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Displacement from Acceleration/Time graph

  1. Jul 2, 2017 #1
    Acceleration problem.jpg 1. The problem statement, all variables and given/known data


    2. Relevant equations
    I know that I probably need to use s=vit+1/2at2, however, I'm having trouble properly applying it

    3. The attempt at a solution
    I know that part A is 20m/s and then 5m/s. I know this is an easy problem and I'm actually 2 chapters ahead. For some reason, I am struggling with this! The book is telling me the answer should be 263 m.
     
    Last edited: Jul 2, 2017
  2. jcsd
  3. Jul 2, 2017 #2

    phinds

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    Rather than an image, I just see the text [​IMG]
     
  4. Jul 2, 2017 #3
    I think I fixed it!
     
  5. Jul 2, 2017 #4

    phinds

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    --- OOPS --- post deleted. See post #8
     
    Last edited: Jul 2, 2017
  6. Jul 2, 2017 #5
    Shouldn't the change in velocity be acceleration x time? Starting from rest a change in velocity of 2 m/s/s for 10 s should result in a speed of 20m/s? That is the answer my book gives as well...
     
  7. Jul 2, 2017 #6

    Ray Vickson

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    No: change in velocity = integral of acceleration over time. This gives time x acceleration only when acceleration is constant.
     
  8. Jul 2, 2017 #7
    From 0 to 10 seconds in this problem, the acceleration is constant. If not 20 m/s what should it be? That's why I'm struggling with part B as I'm not sure what to integrate to get my distance traveled (Not displacement sorry!).
     
    Last edited: Jul 2, 2017
  9. Jul 2, 2017 #8

    phinds

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    Sorry, I was getting distance confused w/ velocity. I agree w/ you on the velocity after 10 seconds being 20m/s
     
  10. Jul 2, 2017 #9

    Ray Vickson

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    If course the velocity at t = 10 sec is 20 m/s; nobody claimed otherwise. Remember, to do the whole question you also need the position at that time.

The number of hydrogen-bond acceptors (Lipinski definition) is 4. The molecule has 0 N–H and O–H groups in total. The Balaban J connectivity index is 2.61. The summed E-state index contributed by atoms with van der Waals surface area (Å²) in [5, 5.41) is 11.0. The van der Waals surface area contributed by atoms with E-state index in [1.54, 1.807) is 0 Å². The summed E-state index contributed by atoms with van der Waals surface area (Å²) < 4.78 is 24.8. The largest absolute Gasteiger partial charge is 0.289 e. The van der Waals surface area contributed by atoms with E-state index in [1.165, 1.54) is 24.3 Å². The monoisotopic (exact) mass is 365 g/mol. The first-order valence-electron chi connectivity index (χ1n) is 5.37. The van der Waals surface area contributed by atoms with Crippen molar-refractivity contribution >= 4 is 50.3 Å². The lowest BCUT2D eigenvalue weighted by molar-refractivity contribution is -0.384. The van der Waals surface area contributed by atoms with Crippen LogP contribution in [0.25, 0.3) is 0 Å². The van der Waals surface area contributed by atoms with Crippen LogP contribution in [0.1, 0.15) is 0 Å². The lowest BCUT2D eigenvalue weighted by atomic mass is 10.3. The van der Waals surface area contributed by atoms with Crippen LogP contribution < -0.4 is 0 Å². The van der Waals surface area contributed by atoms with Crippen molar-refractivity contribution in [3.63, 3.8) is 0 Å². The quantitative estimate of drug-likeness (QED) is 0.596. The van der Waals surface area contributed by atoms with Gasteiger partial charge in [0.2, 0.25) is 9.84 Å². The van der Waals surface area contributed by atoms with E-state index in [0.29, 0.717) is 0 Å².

So you know the velocity and position at t = 10 - 0.0000000001 sec. Do you think the velocity and position will suddenly jump to new values just at 10 sec, or can you say also what the velocity and position are at t = 10 + 0.0000000001 sec? From that, can you get the velocity and position at t = 15 sec? Continue like that.
     
  11. Jul 2, 2017 #10

    phinds

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    Well, actually, at one point I did, but that's only because I'm stupid and I corrected myself.
     
  12. Jul 2, 2017 #11
    I'm sorry, I'm seriously inept at Physics!! I have't taken it since high school 3 years ago and jumped into an independent study Calc-based... not my smartest decision. I'm not entirely sure what you mean by that.
     
  13. Jul 2, 2017 #12

    Ray Vickson

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    Mean by what, exactly?

    I asked you whether you think the particle (or whatever it is) can suddenly change its velocity at a point in time. Would that not require an infinite acceleration? Do you think that a particle can suddenly jump (instantly) from one place to another? Would that not require infinite speed?

    Anyway, the problem does not require any physics, only elementary calculus. Are you saying you have never taken calculus, or that you have forgotten it? If so, we may be able to suggest readings and on-line tutorials and the like, but in any case you would really not be ready to tackle a problem like this one----you would need to learn and absorb a number of pretty basic concepts first.
     
  14. Jul 2, 2017 #13

    jack action

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    This is the right equation for a situation where the acceleration is constant. If you look at the problem carefully, you'll notice that it can be separated in 3 parts where the acceleration is constant.
     
  15. Jul 2, 2017 #14
    I'm currently taking differencial equations and have passed Calculus I,II, and III all with an A... it's more so that I'm not familiar with applying Calculus to these problems (nor do I have a lecture in order to show me and my book seems to be useless as the chapter in which this problem is does not give such an example)... Am I integrating (twice of course to velocity then to position) with respect to time at 3 seperate points in time, corresponding to the 3 different accelerations? None of the answers I have come up with have matched my book's answer key so I'm not sure if I'm simply not using the correct numbers. Or do I integrate the velocity with respect to time (20m/s from 0-15s and 5 m/s from 15-20s)? I feel like there's something that's common sense that I am just missing.
     
    Last edited: Jul 2, 2017
  16. Jul 2, 2017 #15
    Ahh I got it! Thank you! I tried that earlier, however, instead of using 10s, 5s, and 5s I was using the fully elapsed time... whoops! I would still really like to know how to properly solve this with integration, however.
     
  17. Jul 2, 2017 #16

    LCKurtz